Thompson v. State

Annotate this Case

83 Wis. 2d 134 (1978)

265 N.W.2d 467

THOMPSON, Plaintiff in error, v. STATE, Defendant in error.

No. 76-059-CR.

Supreme Court of Wisconsin.

Argued February 8, 1978.

Decided May 2, 1978.

*135 For the plaintiff in error the cause was argued by Glenn Cushing, clinical intern, with whom on the brief were Howard B. Eisenberg, state public defender, and Richard M. Sals, assistant state public defender.

For the defendant in error the cause was argued by Marguerite M. Moeller, assistant attorney general, with whom on the brief was Bronson C. La Follette, attorney general.


The defendant contends (1) that the search of his automobile and seizure of a .38 caliber revolver between the seats, and money in the glove compartment *136 and trunk was unreasonable under the Fourth and Fourteenth Amendments to the United States Constitution; (2) that admission of the .38 caliber revolver in evidence was erroneous and prejudicial; and (3) that giving of an instruction allowing the jury to consider the defendant's interest in the outcome of the trial denied him a fair trial under the Fourteenth Amendment.

At approximately 6:25 p.m., on June 25, 1974, a Clark gasoline station was robbed in the city of Milwaukee. Police Sergeant Kenneth Bushek received a radio dispatch announcing the armed robbery and describing the robber as a young black male, six feet one, 170 pounds, with bushy hair, bib overalls, tennis shoes, and a multicolored shirt. At 8:22 p.m., that night, in the 1600 block of North 3rd Street, Sergeant Bushek stopped a car driven by a person matching the description. The driver was Robert Lee Thompson, the defendant in this case. Although Thompson's chest was bare, Sergeant Bushek noted the hair style, size, and bib overalls of the defendant. Sergeant Bushek ordered the defendant out of of the car and observed a multicolored shirt on the seat.

Shortly after removing Thompson from the car, Sergeant Bushek placed him under arrest for the Clark robbery, but Bushek could not remember if he had placed him under arrest before or after finding a revolver in the car. In any event, Thompson was in custody. Bushek immediately told him that he was a suspect in the robbery.

At about the same time that the weapon was discovered, other police officers began arriving on the scene. At a minimum, two other officers were present from that time on. Bushek then searched the car. He found $82 in currency and $10 in coins in the glove compartment, and $710 wrapped in brown paper folded inside a jacket in the trunk. He unlocked the trunk with defendant's keys. There was no consent to the search. The contents of the vehicle were inventoried and it was towed away in police custody.

*137 Three days before, on June 22, 1974, at approximately 4 p.m., a tavern in Milwaukee, owned by James Hering, was robbed. On June 26, 1974, Detective James Mamayek asked Hering to examine six photographs. After examining the pictures for about five minutes, Hering picked defendant Robert Lee Thompson as the robber. Later that day Hering attended a lineup and again picked out Thompson. Thompson's attorney was present at all times during the lineup.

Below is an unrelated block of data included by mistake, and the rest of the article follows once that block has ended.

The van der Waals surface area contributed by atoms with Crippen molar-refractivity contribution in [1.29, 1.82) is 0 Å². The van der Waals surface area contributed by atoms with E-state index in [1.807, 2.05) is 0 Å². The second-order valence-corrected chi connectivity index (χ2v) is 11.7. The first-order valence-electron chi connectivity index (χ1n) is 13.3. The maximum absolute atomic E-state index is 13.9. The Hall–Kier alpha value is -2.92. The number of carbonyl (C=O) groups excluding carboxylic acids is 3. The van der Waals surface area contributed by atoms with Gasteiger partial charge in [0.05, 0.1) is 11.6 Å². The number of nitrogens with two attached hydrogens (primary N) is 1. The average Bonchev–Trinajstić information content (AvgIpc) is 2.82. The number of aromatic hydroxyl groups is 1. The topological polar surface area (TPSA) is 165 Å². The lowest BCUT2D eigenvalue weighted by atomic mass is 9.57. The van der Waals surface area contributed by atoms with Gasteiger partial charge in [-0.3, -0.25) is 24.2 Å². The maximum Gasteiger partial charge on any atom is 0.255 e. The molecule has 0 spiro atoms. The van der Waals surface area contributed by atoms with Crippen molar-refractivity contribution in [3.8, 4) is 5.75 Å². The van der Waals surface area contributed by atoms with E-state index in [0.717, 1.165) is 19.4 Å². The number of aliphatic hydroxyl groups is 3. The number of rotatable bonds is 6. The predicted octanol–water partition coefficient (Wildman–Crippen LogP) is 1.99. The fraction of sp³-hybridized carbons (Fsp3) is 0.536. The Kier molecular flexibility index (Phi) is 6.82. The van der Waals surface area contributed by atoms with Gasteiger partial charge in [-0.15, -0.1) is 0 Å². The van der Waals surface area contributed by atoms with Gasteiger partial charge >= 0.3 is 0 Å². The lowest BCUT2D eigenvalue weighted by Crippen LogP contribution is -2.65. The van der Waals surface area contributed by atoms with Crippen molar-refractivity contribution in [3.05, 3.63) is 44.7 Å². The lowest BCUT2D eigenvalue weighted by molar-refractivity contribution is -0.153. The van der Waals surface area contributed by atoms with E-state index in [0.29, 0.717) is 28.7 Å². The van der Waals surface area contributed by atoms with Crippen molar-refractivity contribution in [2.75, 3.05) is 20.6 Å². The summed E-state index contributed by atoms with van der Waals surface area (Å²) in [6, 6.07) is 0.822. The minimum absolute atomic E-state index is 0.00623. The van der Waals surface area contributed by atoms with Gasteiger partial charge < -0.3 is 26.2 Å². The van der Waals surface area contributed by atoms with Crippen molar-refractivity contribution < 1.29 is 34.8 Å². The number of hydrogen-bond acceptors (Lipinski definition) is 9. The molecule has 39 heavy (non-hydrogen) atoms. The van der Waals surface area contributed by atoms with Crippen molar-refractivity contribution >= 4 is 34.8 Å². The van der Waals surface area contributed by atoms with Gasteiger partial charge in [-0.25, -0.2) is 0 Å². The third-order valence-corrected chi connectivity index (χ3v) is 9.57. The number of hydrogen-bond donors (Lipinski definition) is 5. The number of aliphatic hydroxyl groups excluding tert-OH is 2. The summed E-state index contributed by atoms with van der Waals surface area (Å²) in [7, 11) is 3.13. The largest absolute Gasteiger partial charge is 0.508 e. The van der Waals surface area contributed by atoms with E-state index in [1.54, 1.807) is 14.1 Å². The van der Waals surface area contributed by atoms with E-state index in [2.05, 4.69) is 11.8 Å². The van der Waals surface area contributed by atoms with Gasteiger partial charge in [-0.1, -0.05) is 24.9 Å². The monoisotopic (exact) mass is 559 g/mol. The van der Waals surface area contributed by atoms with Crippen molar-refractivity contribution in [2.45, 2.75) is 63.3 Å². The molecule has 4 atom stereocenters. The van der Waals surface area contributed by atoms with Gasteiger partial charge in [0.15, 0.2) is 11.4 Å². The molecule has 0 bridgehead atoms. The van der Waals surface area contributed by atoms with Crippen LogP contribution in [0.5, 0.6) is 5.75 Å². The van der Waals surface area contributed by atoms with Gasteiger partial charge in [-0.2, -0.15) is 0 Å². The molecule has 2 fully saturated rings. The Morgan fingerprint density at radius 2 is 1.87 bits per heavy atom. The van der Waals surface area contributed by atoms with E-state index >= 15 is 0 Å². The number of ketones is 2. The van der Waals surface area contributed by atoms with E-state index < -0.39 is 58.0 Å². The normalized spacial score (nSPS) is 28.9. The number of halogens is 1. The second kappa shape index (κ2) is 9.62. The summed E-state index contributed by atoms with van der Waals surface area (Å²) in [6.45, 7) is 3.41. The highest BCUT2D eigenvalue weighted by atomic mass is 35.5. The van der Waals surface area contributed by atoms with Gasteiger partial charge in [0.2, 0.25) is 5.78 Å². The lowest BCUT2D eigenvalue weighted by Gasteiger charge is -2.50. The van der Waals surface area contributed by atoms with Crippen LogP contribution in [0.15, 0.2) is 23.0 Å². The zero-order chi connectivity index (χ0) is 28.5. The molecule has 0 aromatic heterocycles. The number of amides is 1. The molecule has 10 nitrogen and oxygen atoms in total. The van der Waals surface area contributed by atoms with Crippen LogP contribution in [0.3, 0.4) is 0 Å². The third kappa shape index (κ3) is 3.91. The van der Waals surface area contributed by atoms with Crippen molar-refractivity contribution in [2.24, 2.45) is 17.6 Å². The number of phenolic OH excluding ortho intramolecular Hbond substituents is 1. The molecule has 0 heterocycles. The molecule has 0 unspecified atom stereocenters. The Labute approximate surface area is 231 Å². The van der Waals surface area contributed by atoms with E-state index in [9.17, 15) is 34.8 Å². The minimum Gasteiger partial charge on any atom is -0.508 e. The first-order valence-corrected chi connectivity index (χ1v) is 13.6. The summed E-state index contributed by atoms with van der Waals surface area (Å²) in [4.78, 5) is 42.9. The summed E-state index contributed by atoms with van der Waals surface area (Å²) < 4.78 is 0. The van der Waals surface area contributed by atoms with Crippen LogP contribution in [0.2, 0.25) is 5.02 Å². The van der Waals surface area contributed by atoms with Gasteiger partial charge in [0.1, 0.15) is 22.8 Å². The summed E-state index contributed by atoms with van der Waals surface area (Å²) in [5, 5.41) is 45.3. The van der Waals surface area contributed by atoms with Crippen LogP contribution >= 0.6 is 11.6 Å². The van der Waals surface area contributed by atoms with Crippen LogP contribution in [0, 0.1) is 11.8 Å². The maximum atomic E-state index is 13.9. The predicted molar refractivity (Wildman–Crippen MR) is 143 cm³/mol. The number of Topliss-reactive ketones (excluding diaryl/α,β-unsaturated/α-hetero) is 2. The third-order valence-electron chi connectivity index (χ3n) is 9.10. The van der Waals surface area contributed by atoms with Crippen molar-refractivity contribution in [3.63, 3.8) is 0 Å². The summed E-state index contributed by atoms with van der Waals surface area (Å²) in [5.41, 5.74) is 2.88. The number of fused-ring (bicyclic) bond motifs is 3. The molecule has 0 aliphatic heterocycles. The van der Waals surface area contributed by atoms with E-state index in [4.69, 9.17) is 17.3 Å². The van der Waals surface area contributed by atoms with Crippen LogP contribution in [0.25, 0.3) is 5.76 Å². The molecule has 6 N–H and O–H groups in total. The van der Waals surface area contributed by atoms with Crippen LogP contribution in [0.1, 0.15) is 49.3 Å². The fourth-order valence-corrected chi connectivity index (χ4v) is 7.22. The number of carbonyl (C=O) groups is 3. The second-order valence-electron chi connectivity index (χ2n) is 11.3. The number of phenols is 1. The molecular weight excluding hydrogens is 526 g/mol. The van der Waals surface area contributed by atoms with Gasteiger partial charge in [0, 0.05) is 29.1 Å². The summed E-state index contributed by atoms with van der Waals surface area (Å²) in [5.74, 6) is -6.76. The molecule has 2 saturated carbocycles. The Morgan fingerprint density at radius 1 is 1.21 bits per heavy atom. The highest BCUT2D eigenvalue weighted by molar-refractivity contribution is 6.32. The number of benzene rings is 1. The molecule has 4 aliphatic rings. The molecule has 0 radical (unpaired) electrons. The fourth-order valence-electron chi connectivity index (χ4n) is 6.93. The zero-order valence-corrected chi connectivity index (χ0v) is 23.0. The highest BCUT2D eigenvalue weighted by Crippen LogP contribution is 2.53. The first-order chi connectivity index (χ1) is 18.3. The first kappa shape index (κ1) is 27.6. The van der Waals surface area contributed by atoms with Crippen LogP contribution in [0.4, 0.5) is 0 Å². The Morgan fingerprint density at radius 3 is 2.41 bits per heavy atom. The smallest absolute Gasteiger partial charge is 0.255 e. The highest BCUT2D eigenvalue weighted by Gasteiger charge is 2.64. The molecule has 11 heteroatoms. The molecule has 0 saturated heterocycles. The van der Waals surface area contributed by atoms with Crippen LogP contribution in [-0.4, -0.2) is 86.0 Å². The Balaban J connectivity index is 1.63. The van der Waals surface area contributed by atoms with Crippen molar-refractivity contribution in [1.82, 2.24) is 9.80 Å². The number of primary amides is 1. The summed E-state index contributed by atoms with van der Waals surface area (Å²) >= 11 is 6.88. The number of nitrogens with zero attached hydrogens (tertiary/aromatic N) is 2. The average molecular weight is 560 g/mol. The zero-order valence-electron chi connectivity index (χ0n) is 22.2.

A criminal complaint was filed on June 27, 1974, charging Robert Lee Thompson with the June 22nd armed robbery of Hering's tavern contrary to sec. 943.32 (1) (b) and (2), Stats.

On May 2, 1975, a Wade-Gilbert type hearing was conducted to test the validity of the identification procedure. Detective Mamayek testified as to the procedure involved. Then James Hering testified that he had picked out defendant Thompson from both the photographs and the lineup. During the hearing Hering was shown photographs of the lineup in which Robert Lee Thompson was Number 4, and after informing the court that he had chosen Number 4 at the original identification, Hering pointed out Number 3 instead. However, the photographs shown to him at that time were side views and when shown the front view he again picked Number 4, the defendant Thompson. The court held that the lineup procedure was constitutionally antiseptic.

Trial by jury was commenced on May 19, 1975. James Hering identified defendant Thompson in court as the robber of his tavern. He then testified he was alone when Thompson entered and asked him for change for a five dollar bill. Hering took the bill and went to the cash register. Thompson said, "This is it," and Hering saw he was holding a gun. Hering described it as an automatic pistol and he noted that Thompson cocked it by sliding the chamber back. He stated that he was familiar with handguns to the point of being able to distinguish revolvers from automatics. Thompson *138 ordered Hering to lie down. Hering did so. Then Thompson took $190 cash and fled.

The state then called Sergeant Bushek as a witness. The defense demanded a suppression hearing because it had not been informed that the state intended to call Bushek. The defense noted that the revolver found in Thompson's car was irrelevant because it was clear that an automatic was involved in the Hering robbery. The prosecution replied that it was relevant: "... the fact that he carries a gun again shows a predisposition toward violence." The defense moved for mistrial. The motion was denied.

The defense then made an oral motion to suppress any evidence relating to the weapon found in Thompson's car on the grounds that the gun was immaterial to the charge of armed robbery on June 22, 1974, because the gun involved there was an automatic and that the search of Thompson's car was contrary to defendant's Fourteenth Amendment rights. Defense counsel contended that any probative value which this evidence might possess was outweighed by the prejudicial effect of allowing the jury to hear it.